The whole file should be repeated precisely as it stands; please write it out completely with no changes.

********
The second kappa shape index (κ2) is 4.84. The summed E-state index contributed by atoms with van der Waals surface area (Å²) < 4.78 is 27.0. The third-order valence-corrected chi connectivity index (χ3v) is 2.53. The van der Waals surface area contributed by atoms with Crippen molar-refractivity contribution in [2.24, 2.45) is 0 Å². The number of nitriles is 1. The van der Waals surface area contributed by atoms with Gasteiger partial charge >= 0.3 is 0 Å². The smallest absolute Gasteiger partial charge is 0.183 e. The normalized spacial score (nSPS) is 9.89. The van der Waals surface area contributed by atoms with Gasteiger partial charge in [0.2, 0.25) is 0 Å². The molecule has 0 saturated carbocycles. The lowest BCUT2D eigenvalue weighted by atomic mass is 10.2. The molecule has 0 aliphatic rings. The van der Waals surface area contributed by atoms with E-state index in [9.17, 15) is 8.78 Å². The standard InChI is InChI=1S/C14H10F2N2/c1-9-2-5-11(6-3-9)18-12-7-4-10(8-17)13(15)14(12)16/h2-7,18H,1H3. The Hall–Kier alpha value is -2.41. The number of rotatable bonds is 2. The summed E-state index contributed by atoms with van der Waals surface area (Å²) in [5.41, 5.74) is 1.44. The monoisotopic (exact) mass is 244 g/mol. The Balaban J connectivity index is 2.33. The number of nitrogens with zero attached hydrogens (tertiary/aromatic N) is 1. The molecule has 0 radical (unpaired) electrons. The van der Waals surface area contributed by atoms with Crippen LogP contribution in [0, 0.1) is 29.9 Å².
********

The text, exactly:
The second kappa shape index (κ2) is 4.84. The summed E-state index contributed by atoms with van der Waals surface area (Å²) < 4.78 is 27.0. The third-order valence-corrected chi connectivity index (χ3v) is 2.53. The van der Waals surface area contributed by atoms with Crippen molar-refractivity contribution in [2.24, 2.45) is 0 Å². The number of nitriles is 1. The van der Waals surface area contributed by atoms with Gasteiger partial charge >= 0.3 is 0 Å². The smallest absolute Gasteiger partial charge is 0.183 e. The normalized spacial score (nSPS) is 9.89. The van der Waals surface area contributed by atoms with Gasteiger partial charge in [0.2, 0.25) is 0 Å². The molecule has 0 saturated carbocycles. The lowest BCUT2D eigenvalue weighted by atomic mass is 10.2. The molecule has 0 aliphatic rings. The van der Waals surface area contributed by atoms with E-state index in [9.17, 15) is 8.78 Å². The standard InChI is InChI=1S/C14H10F2N2/c1-9-2-5-11(6-3-9)18-12-7-4-10(8-17)13(15)14(12)16/h2-7,18H,1H3. The Hall–Kier alpha value is -2.41. The number of rotatable bonds is 2. The summed E-state index contributed by atoms with van der Waals surface area (Å²) in [5.41, 5.74) is 1.44. The monoisotopic (exact) mass is 244 g/mol. The Balaban J connectivity index is 2.33. The number of nitrogens with zero attached hydrogens (tertiary/aromatic N) is 1. The molecule has 0 radical (unpaired) electrons. The van der Waals surface area contributed by atoms with Crippen LogP contribution in [0, 0.1) is 29.9 Å².